Gerard Raphael Magloire
was born in Port-au-Prince Haiti on October 24, 1942 to Felix and Negressita Magloire. His childhood was marked by the wisdom and erudition of his father Felix; supreme court justice, diplomat, writer and founder of several newspapers. With an unusually older father - aged 67 at Gerard’s birth - the life of the mind and the love of books became a lifelong passion.
Gerard also showed early on great artistic talent in music, poetry and painting, and was enrolled at the Academy des Beaux-Arts. With remarkable ease in learning languages, Gerard obtained a scholarship in 1962 to the Universidad Nacional de Colombia in Bogotá. During this time he met his future wife, and the young couple returned to Haiti then immigrated to the United States in 1964. Steeped in ideals, immensely creative , Gerard always yearned to return to Haiti. He not only held deep pride in his family history - intertwined with national history, but a genuine love of the Haitian people and unique beauty of Haiti.
As a young father, Gerard was challenged early on with reconciling family life and the passionate drive to create and compose. To help him through this, the single most important channel of expression in Gerard’s life was the guitar which he taught himself to play by ear, beautifully. Gifted with a velvety baritone and outstanding singing vibrato , Gerard interpreted a broad gamut of songs from love ballads to …in the four languages he mastered: French English Spanish and Kreyol. He began formally composing his own songs in the 1970’s and in particular, his signature song of a nostalgic return to Haiti, Retounem Haiti (1976) which moved to tears relatives of the Haitian Diaspora of New York .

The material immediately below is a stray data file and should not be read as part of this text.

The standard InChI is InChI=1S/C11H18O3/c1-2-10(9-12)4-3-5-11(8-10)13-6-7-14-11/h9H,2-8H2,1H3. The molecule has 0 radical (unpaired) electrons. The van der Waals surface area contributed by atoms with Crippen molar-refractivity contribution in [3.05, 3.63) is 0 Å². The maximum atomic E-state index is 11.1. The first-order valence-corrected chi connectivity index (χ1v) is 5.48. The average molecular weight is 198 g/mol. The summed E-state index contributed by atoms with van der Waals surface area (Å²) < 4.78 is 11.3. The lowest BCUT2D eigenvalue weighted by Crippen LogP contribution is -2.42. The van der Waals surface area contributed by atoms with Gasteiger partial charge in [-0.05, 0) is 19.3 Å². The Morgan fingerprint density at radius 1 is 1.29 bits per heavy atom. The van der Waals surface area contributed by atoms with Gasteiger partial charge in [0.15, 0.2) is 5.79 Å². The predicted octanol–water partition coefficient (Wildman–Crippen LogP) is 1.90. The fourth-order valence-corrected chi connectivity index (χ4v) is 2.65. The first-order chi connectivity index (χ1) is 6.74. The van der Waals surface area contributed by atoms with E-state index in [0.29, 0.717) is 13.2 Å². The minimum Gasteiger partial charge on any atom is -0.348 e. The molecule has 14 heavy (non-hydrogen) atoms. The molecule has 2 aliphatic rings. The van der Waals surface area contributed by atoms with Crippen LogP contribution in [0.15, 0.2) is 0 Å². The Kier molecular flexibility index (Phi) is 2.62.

Prior to his second marriage, Gerard relocated to Miami and began working as an interpreter in the immigration office. During his second marriage, Gerard had the opportunity to return to Haiti and work jointly with his wife on an agricultural project that underscored the disparities among poor Haitian farmers. Gerard’s thoughts and artistic expression were more and more driven by social and humanitarian concerns in the 1980s-90’s. He was especially influenced at this time and until his death, by George Barbarin’s spiritual writings, which he promoted fervently and was translating from French to English at the time of his death.
Gerard nearly perished in the tragic earthquake in Haiti 7 years before his death - almost to the day. He was miraculously saved by the neck of his guitar which he used for protection from the roof caving down on him. His survival story was another outlet to express his social humanitarian engagement in Haiti, as attested by the video filmed by Belgian journalist (You Tube Blood and Tears-Haiti Earthquake 3 Years Later). A year later in 2011, Gerard endured the tragic loss of his daughter, Marialla at the age of only 28.
Gerard was a kind, well-wishing man of noble sentiments. For half a century, his favela guitar and his enchanting baritone voice rendered his deep yearnings to show love: the love of family, the love of peace, the love of social justice.
“Love is for the soul what breath is for the body.”